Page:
The new grad struggle is real.
I’m not going to sugar coat it—
The first year, I lived on saltines and ginger ale from stress-related stomach pain.
Every night, I drugged myself to sleep to shut my brain off (with benadryl, don't worry).
Every day, I drove white-knuckled to work, trying not to throw up my breakfast—
afraid of being caught off-guard by the symptoms patients would bring up (it was never on their "reason for visit" on the schedule... or they changed their mind and brought up something else entirely).
Wondering how I'd handle not knowing what to do, or if there'd be anyone around to ask questions.
(once, on my way to work—running through my scheduled patients in my mind—I accidentally cut-off the only other car on an empty highway. A police car. Driving in the fast lane... Eesh.)
You’re probably a better driver, but if you’re anything like most new grads, this is you, too.
When I started meeting regularly with a seasoned NP mentor, I could finally breathe.
Every Friday at lunch, I could count on sorting out the piled-up lab results, unfinished notes, and patient cases keeping me up at night (finally).
You deserve that relief, too, and I’m here to help.
Hi! I'm Liz Rohr.
I’m a primary care family nurse practitioner, and I made this website because:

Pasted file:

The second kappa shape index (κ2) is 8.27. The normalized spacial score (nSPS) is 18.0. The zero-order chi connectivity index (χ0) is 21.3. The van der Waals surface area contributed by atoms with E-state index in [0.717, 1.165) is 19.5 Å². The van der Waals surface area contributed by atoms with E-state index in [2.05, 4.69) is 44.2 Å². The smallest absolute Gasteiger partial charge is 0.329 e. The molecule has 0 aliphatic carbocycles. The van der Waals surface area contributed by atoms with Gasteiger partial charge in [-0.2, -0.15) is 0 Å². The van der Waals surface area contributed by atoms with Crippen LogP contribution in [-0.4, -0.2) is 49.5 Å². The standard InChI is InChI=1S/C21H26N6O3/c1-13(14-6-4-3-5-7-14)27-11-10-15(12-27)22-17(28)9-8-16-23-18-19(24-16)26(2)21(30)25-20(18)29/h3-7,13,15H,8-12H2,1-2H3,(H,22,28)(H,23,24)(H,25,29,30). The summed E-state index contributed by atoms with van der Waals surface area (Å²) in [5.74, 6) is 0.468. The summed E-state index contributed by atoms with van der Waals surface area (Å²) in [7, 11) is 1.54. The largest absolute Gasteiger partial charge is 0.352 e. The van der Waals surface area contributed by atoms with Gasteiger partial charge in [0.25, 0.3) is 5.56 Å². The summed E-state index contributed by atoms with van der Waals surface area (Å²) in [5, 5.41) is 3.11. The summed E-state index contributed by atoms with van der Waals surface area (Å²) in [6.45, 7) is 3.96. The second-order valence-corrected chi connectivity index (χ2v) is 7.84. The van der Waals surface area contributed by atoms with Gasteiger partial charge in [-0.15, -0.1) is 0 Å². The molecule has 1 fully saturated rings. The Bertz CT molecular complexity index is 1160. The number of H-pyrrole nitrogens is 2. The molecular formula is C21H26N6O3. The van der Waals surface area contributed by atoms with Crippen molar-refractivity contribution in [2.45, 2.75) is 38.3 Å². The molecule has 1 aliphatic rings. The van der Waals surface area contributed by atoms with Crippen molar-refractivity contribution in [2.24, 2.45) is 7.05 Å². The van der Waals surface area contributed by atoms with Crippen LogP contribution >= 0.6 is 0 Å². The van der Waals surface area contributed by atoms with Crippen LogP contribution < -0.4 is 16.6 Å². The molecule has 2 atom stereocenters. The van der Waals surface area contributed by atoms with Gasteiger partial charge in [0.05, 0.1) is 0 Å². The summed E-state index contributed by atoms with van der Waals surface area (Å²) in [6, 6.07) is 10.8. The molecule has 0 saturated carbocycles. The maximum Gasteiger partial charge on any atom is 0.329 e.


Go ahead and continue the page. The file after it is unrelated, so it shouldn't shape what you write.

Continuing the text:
- I wish I had it myself when I was new.
- There’s no “real world” curriculum in school— it's painful seeing new nurse practitioners struggle with the same issues again and again. (There's only so many people I can reach in person.)
- After a brush with burnout earlier this year, I reconnected with what lights me up: teaching and helping others succeed.
- I'm obsessed with learning and fascinated by medicine.
Since 2015, I've been a PCP with my own panel (1200+ when I was full-time). Today, I work part-time in a Federally Qualified Health Center (FQHC) in Boston, MA and run this site.
I've been a nurse for a decade, and got my BSN from Boston College and MSN from UCLA.
Credentials aside, I'm the kind of girl you'll find perusing Up-To-Date on her phone before bed— I can't help myself.
Technically, my teaching career started as a pathophysiology and pharmacology tutor in undergrad– but I like to think it started back in third grade, when my teacher asked me to show Mike Vacarro how to write short stories.
When I’m not poring over textbooks or crafting videos, you can find me snuggling my German Shepherd-mix, Charlie, reading Little Blue Truck for the 17th time in a row to my daughter, Amelia (that's us over there), or getting lost in my Nintendo Switch.
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